UN Security Council strongly criticize Russia over action in Ukraine

By Erol Avdovic, Tuesday, March 04, 2014

Representatives of the US, France, and the UK characterize Russian occupation of the Ukrainian Crimea as an attempt by Moscow to impose force over law and propaganda over reality.

Representatives of the US, France, and the UK characterize Russian occupation of the Ukrainian Crimea as an attempt by Moscow to impose force over law and propaganda over reality.

UNITED NATIONS – The Western countries` members of the UN Security Council (UNSC) strongly rejected Russia`s objections over its actions in Ukraine, calling it the most flagrant violation of international law, in an emergency meeting on Monday.

The meeting was called by Russia to shed more light on its policy, after Moscow was threatened by US and EU sanctions and political and economic isolation.

During the third UNSC on Monday, the western countries said that Russia has provided no evidence on claims made by its UN ambassador, Vitaliy Churkin, who spoke first.

During his speech at the Council, Churkin showed the letter, which was dated March 1, 2014 and signed by Viktor Yanukovich, in which escaped Ukrainian president asked for Russian military intervention in his country.

But, western members of the Council rebuked all Russians claims, including those of attacks on Russian ethnic minority in the Crimea region or elsewhere in Ukraine, attacks on the Russian Ortodox Church, or claims of `hundreds of thousands refugees` fleeing from Ukraine.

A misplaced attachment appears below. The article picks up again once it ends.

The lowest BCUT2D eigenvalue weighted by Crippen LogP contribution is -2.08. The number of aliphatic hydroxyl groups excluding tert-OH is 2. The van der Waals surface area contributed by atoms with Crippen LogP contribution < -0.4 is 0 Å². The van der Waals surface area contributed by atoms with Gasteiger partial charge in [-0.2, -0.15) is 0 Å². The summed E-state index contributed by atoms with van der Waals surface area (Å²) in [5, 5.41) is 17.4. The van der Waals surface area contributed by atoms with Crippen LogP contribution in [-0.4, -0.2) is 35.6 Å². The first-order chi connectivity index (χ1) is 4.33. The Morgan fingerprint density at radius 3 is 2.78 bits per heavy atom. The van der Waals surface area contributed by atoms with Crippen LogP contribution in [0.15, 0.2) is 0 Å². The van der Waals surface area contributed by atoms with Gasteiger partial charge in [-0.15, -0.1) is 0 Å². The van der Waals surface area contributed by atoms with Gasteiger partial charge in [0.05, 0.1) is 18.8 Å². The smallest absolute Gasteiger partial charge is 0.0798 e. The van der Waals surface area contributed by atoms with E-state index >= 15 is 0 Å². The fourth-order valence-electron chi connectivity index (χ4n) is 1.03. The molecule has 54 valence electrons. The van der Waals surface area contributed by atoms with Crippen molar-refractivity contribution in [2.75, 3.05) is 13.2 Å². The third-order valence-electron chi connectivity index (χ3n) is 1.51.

Permanent UNSC members, the US, France, and the UK, went on to characterize Russian justification of its occupation of the Ukrainian Crimea as an attempt to impose force over law, propaganda over reality.

They said those actions do not belong to the 21st Century.

“In 21st Century no country should be acting with such blatant disrespect of the international law. Russia should not be surprised that its political and economic reputation has now suffered,” UK Representative to the UN, Mark Lyall Grant said in his remarks to the Council.

He added, “this is not 1956 or 1968,” echoing the words of ambassador of France, Gerard Araud, who said that Russian occupation of Crimea reminded him of the USSR’s intervention in Czechoslovakia.

Beside 15 UNSC speakers, who overwhelmingly condemned the Russian action in Ukraine, no decision was made.

Entering the Security Council, Russian ambassador Churkin told reporters that Russia called the meeting to explain: “in considerably more detail the position of the Russian Federation in the current situation in Ukraine and what is making Russian policy".

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